The National Theatre’s War Horse – An Interview with John Leader at the Birmingham Hippodrome

Leader, JohnIn addition to our interview with War Horse author Michael Morpurgo, puppeteer John Leader was also kind enough to speak to us about his experience as the heart and lungs of Joey in War Horse performances at the Birmingham Hippodrome. What he said gave a fascinating insight into why the puppet horses have been so successful.

TF: How do you make the horse look so life-like?

JL: A lot of training I think is definitely a good place to start. I think it helps to be working together as three people – as a mini ensemble inside a horse. Mostly we are just listening because we don’t speak inside the horse, so I think learning a physical vocabulary shared between three of us so that we can listen and breathe together, that all goes into how we make it work.

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TF: So you respond to whatever is happening rather than having scripted sound?

JL: Yeah, I think that the great thing about what we’re taught here is how we’re taught to always be a horse. It sounds very weird to just ‘be the horse’, and there’s obviously set choreography because you have to have that, for safety reasons. You can’t have a big, huge horse just galloping wherever he wants to gallop, but then a lot of the time we do just get to be the horse. Like if someone drops a bucket on stage, we get to react to it. I think that’s the amazing side: no two shows are the same. Even though you’ve already watched it, when you watch this show tonight it will be completely different.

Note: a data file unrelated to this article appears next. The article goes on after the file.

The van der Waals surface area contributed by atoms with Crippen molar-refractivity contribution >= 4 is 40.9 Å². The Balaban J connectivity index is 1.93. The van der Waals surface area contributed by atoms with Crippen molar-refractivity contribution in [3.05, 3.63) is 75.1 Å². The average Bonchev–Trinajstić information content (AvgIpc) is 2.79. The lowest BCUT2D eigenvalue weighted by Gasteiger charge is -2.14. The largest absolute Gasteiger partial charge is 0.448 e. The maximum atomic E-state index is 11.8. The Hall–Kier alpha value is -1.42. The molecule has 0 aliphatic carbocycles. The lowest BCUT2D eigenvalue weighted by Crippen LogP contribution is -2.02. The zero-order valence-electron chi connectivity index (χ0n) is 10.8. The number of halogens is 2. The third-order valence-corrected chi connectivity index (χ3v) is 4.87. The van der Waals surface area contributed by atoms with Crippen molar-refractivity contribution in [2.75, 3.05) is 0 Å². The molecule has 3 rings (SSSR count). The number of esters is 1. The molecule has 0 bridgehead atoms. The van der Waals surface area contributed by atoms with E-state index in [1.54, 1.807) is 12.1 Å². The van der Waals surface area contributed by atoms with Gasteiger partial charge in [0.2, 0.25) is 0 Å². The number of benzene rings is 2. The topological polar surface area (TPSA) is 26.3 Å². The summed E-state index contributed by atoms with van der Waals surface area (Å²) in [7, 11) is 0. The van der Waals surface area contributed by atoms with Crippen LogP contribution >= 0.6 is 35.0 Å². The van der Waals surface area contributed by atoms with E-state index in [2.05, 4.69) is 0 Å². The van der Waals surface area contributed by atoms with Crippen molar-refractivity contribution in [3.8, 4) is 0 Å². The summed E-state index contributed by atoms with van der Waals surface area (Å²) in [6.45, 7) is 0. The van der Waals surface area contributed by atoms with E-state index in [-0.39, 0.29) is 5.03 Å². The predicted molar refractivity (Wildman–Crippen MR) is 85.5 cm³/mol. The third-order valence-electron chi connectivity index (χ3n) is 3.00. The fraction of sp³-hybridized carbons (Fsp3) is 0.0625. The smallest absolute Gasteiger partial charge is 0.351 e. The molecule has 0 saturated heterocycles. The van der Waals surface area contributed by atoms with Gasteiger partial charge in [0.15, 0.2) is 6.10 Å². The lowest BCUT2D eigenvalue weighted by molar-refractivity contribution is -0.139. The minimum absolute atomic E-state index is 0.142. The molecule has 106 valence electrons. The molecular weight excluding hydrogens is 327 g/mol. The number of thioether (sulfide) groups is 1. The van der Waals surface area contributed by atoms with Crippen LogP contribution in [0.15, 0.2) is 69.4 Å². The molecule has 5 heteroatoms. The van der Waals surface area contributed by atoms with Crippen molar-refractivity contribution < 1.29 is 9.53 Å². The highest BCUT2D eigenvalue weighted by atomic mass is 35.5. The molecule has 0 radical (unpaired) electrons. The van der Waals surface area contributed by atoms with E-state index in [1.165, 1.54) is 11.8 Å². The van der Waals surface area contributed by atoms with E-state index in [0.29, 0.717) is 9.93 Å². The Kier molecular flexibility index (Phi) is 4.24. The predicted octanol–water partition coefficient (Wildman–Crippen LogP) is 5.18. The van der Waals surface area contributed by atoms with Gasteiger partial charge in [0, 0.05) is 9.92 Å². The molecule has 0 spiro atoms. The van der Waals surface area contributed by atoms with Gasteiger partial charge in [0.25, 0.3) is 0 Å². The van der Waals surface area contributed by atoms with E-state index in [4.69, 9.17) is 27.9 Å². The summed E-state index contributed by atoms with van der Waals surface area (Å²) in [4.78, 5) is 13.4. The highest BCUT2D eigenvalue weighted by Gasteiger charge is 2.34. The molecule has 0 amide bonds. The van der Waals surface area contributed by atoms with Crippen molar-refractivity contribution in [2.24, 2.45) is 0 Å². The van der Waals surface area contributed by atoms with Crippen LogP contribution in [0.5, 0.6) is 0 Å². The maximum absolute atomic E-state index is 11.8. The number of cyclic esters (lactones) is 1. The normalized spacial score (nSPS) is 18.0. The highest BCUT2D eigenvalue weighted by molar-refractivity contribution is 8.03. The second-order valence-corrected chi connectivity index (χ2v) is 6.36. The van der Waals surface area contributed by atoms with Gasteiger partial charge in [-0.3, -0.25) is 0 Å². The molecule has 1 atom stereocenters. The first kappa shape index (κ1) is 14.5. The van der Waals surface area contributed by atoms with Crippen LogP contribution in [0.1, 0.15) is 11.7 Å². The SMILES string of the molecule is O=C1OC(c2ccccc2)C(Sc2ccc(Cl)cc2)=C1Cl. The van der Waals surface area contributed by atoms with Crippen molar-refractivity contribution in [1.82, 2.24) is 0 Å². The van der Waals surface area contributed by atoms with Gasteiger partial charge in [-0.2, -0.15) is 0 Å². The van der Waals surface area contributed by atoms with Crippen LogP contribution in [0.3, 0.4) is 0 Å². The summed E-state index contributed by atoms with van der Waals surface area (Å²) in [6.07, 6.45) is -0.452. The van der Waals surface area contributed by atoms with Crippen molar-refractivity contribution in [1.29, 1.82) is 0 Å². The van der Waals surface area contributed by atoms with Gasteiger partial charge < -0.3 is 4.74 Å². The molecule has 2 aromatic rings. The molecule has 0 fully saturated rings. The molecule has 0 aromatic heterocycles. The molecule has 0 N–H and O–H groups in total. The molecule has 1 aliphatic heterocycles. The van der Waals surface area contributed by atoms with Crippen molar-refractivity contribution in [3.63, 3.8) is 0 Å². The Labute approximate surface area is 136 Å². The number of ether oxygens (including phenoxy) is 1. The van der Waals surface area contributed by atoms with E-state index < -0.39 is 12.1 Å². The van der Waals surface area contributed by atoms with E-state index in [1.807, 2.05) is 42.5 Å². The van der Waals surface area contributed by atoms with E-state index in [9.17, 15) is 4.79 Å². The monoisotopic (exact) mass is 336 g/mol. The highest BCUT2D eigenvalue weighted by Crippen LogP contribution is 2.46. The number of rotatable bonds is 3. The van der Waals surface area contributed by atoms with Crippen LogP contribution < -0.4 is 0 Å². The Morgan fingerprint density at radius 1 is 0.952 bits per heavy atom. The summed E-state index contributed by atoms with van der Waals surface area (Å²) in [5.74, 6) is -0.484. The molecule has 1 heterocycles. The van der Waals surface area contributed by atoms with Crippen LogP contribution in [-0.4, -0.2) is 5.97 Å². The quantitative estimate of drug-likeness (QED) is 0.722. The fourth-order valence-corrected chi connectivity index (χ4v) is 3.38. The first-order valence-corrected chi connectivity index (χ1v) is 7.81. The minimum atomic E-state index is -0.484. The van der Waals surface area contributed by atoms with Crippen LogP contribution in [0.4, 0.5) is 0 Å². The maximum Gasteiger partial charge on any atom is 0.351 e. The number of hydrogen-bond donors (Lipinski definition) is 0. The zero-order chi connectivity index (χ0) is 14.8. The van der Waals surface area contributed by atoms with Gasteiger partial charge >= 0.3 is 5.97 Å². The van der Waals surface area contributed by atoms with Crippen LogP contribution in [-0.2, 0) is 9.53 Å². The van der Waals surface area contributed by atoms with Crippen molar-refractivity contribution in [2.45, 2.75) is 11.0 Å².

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HK: How long did it take you to get used to it all?

JL: Get used to it? I think we’re still getting used to it. [laughs] No, I mean we’re used to it now but we do two weeks rehearsal, just with puppeteers when we first start, and then we do another six weeks with the rest of the cast, so it’s eight weeks in rehearsals before we then take it on stage. I think a good eight weeks was a nice base to start from, but even when we open we don’t know everything about it – we get to learn while being on the job.

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TF: One of the things I find impressive is that even when you’re not moving around on stage, tiny movements are still always bringing the horse to life. How to do you get in all the minute details like the twitch of an ear or the flick of a tail?

So, what happens is all three of us each have an emotional indicator cord and they’re things you can use to pick up on things. So in the head, you have the ears, so whoever is controlling the ears so the ears can listen to what is going on at any given time. In the heart, I get to do the breathing, so if he’s angry, for example, I can convey a lot of that through breathing. In the back they have the tail which they can swish. I control the front legs, the head controls the head and the back controls the back two legs and we also have our emotional indicators, so when you bring all those things together I think that’s when you look at it and you really see a horse.

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HK: Did you have to watch real horses to learn about how they behave?

JL: Yes, we went to the National Horse Trust and we got to watch horses and I think I was never really a huge fan of horses but I can safely say that after having done this I want a horse! I don’t know how well it would go down having a horse in Birmingham, just in my back garden running around – I don’t think that would be too acceptable. But I think when I finish this I’d love to own a horse. I think I’ve fallen in love with them, they’ve converted me!

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